Attach your test clip to the flash chip located just to the left of the write-protect screw, noting the dot on the lower left of the chip marking pin 1.

Connect wires from pins of the Bus Pirate to the pins on the test clip. The SPI chip pins are as follows, with the dot in the lower left.

   | HOLD
   | | SCLK
   8 7 6 5-MOSI
  |       |
  |o      | 
   1 2 3 4-GND
   | | WP
   | MISO
  • Bus Pirate GND -> SPI pin 4 (GND)
  • Bus Pirate 3V3 -> SPI pin 8 (VLK)
  • Bus Pirate CLK -> SPI pin 6 (SCLK)
  • Bus Pirate MOSI -> SPI pin 5 (MOSI)
  • Bus Pirate CS -> SPI pin 1 (CS)
  • Bus Pirate MISO -> SPI pin 2 (MISO)

If your build machine doesn't have it already, install flashrom (apt-get install flashrom on Ubuntu).

Once wired up, run flashrom -p buspirate_spi:dev=/dev/ttyUSB0 with no file argument to make sure it can detect the SPI flash chip on the Chromebook through your Bus Pirate. If wired properly, it should find the GigaDevice chip. If it reports an error or a generic chip (0x00), your clip is not on properly or is wired up wrong.

~/chros/flashrom-0.9.8$ sudo ./flashrom -p buspirate_spi:dev=/dev/ttyUSB0
flashrom v0.9.8-r1888 on Linux 3.19.0-25-generic (x86_64)
flashrom is free software, get the source code at

Calibrating delay loop... delay loop is unreliable, trying to continue OK.
Found GigaDevice flash chip "GD25Q32(B)" (4096 kB, SPI) on buspirate_spi.
No operations were specified.

Now just flash the backup you made before reflashing, using the command above with asus_c201_factory_flash.rom.

If you lost your backup, you can download the backup I made, but no guarantees that it will work on your machine: - MD5 e4478311e77745a1aff0a1117cc65010

If all went well, after about 10 minutes of erasing and flashing, it should report success. Remove the test clip, reattach the battery, plug the power cable in, and it should boot to the Chrome "OS verification is OFF" screen.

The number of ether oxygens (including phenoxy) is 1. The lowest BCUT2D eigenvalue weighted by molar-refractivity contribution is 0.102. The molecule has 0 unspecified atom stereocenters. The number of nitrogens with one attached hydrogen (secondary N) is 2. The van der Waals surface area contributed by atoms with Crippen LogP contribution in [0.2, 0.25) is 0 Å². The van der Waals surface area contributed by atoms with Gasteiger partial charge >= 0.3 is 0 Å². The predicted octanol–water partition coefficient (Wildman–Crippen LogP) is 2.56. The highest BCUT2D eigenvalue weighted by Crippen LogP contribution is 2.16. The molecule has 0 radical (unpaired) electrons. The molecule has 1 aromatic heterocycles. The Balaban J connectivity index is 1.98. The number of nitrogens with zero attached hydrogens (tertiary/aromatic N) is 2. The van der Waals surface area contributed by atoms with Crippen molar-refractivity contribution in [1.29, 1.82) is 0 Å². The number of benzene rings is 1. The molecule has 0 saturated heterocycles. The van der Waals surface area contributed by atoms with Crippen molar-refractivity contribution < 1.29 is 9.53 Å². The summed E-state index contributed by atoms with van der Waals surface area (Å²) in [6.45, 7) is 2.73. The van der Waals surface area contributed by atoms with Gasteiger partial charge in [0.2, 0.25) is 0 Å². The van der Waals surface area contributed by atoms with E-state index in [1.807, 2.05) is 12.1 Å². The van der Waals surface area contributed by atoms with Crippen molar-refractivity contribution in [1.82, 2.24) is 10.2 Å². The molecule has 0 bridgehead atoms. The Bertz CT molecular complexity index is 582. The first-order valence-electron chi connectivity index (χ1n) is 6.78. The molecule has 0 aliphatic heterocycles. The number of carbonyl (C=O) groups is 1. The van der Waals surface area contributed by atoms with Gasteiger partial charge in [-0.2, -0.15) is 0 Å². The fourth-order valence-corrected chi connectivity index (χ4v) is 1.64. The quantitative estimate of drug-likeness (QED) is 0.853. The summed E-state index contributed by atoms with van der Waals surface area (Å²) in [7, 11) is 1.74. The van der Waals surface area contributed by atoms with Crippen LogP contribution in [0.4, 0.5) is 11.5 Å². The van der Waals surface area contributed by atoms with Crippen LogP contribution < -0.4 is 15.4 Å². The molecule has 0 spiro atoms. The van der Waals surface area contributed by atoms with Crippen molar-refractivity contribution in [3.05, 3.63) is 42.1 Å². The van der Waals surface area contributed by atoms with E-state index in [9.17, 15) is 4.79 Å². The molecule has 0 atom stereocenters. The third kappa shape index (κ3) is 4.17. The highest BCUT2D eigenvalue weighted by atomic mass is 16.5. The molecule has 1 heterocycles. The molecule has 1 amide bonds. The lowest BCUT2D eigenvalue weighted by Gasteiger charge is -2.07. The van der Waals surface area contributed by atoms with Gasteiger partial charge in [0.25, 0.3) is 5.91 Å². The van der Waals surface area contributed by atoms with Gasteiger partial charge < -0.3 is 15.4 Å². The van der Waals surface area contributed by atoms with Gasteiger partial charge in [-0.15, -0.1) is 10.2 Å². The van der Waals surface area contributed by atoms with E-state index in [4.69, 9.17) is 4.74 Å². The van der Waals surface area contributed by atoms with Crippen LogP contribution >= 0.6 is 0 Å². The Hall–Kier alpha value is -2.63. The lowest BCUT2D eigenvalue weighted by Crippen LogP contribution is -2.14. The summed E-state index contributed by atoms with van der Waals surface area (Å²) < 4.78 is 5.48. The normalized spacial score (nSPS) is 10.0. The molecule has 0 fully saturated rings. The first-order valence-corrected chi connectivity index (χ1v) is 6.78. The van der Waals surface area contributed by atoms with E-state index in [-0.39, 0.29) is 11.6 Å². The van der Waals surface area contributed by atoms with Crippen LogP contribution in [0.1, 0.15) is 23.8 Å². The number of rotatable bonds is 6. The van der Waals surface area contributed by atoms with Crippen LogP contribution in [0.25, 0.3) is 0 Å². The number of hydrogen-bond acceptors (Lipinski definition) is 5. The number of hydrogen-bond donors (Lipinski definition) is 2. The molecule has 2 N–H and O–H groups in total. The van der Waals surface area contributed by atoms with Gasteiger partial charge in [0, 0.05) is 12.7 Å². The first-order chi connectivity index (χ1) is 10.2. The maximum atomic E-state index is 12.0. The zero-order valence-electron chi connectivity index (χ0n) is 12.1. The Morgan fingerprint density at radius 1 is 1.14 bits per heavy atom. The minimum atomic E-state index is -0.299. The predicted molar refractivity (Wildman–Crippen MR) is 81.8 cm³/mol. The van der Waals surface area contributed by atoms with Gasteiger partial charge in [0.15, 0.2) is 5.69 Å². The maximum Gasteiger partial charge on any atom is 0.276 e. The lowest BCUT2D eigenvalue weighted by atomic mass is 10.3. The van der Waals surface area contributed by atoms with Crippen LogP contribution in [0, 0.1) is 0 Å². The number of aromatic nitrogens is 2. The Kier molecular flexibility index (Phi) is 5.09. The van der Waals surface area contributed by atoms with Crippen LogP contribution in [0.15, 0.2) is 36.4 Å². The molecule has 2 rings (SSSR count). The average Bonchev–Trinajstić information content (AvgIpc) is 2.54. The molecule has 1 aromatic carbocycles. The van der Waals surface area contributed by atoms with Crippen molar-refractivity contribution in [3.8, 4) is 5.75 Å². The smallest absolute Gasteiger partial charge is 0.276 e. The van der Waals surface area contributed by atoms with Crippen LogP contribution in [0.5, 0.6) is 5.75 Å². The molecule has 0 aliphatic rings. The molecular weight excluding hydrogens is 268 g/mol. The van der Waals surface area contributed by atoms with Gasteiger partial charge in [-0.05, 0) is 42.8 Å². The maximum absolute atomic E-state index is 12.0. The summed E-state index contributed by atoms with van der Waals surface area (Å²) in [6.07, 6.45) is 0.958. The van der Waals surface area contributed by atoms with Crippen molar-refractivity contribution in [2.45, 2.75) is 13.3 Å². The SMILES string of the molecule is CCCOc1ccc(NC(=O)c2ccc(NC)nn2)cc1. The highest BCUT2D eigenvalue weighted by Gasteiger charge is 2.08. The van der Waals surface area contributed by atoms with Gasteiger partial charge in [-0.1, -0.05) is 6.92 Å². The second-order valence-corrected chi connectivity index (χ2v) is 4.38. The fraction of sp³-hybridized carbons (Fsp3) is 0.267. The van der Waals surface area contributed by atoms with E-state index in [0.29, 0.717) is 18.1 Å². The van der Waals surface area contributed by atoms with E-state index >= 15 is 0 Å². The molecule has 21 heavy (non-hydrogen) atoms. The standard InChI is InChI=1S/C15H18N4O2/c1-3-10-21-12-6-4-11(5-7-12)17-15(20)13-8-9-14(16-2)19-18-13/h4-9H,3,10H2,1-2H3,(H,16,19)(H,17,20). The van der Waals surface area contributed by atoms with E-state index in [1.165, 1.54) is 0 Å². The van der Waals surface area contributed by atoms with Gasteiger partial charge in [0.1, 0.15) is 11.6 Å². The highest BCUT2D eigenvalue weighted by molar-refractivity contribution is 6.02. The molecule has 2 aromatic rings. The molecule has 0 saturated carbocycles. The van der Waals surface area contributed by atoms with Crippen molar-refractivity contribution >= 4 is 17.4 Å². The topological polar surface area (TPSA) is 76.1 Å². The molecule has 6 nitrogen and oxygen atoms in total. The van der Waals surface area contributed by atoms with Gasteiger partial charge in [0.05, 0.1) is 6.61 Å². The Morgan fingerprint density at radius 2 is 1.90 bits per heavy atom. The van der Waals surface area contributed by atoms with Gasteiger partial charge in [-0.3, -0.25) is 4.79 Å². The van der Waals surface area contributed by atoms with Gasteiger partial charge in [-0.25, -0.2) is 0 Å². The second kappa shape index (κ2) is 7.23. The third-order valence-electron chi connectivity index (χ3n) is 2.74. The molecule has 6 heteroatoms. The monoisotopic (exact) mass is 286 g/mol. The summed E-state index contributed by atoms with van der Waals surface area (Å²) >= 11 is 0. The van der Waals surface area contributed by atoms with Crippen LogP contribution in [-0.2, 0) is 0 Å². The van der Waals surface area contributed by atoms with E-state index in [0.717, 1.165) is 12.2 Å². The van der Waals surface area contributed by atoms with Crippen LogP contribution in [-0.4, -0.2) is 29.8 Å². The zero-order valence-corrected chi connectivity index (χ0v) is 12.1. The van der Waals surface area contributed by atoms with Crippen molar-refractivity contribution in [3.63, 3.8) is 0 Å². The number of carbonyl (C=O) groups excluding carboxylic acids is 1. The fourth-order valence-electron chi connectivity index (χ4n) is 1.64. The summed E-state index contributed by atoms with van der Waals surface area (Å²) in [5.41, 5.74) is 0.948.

Copy link

dimkr commented Sep 5, 2015

Wow, great work! Looking forward to the Coreboot/Libreboot building guide.

Copy link

Ypnose commented Sep 6, 2015

Nice/awesome "HowTo" @jsc

Copy link

VegarLH commented Nov 9, 2015

Does it boot OpenBSD yet?

Copy link

eslerm commented Oct 14, 2017

I'd like to compile coreboot for a C100 (veyron_minnie). The ROM layout is the same as your C201. Would you be able to add notes on compiling coreboot and payload?

Copy link

Any word on the coreboot compilation? The libreboot image does not appear to work for asus C201PA-DS02 chromebooks, I suspect it only works for C201PA-DS01 models.

Copy link

I am probably out of my league I know very little about computers I am going to try this cuz I cannot stand my Chromebook it can do nothing I will let you know if I succeed or if I fell with these instructions I believe I will succeed thanks and I will keep you posted

Copy link

Any word on the coreboot compilation? The libreboot image does not appear to work for asus C201PA-DS02 chromebooks, I suspect it only works for C201PA-DS01 models.

Both of my ASUSs are CS201PA-DS02 and work great with libreboot. However I used the pre-built images from libreboot.

Sign up for free to join this conversation on GitHub. Already have an account? Sign in to comment